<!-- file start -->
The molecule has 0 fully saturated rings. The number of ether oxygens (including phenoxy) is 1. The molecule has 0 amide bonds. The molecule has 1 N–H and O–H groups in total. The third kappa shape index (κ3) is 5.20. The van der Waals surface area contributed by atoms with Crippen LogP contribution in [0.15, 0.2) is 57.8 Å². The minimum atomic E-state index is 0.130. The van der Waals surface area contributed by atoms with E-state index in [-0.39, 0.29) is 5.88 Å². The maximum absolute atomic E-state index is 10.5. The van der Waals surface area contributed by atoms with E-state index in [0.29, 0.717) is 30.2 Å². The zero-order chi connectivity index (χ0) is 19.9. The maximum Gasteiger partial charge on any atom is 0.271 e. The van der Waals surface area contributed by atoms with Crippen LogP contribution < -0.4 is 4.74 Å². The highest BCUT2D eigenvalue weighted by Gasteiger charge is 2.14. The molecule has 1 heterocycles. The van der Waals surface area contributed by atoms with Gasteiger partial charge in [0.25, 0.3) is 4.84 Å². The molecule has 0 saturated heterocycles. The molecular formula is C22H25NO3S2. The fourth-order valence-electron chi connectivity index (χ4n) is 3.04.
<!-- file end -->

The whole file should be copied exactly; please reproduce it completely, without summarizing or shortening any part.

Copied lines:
The molecule has 0 fully saturated rings. The number of ether oxygens (including phenoxy) is 1. The molecule has 0 amide bonds. The molecule has 1 N–H and O–H groups in total. The third kappa shape index (κ3) is 5.20. The van der Waals surface area contributed by atoms with Crippen LogP contribution in [0.15, 0.2) is 57.8 Å². The minimum atomic E-state index is 0.130. The van der Waals surface area contributed by atoms with E-state index in [-0.39, 0.29) is 5.88 Å². The maximum absolute atomic E-state index is 10.5. The van der Waals surface area contributed by atoms with E-state index in [0.29, 0.717) is 30.2 Å². The zero-order chi connectivity index (χ0) is 19.9. The maximum Gasteiger partial charge on any atom is 0.271 e. The van der Waals surface area contributed by atoms with Crippen LogP contribution < -0.4 is 4.74 Å². The highest BCUT2D eigenvalue weighted by Gasteiger charge is 2.14. The molecule has 1 heterocycles. The van der Waals surface area contributed by atoms with Gasteiger partial charge in [0.25, 0.3) is 4.84 Å². The molecule has 0 saturated heterocycles. The molecular formula is C22H25NO3S2. The fourth-order valence-electron chi connectivity index (χ4n) is 3.04.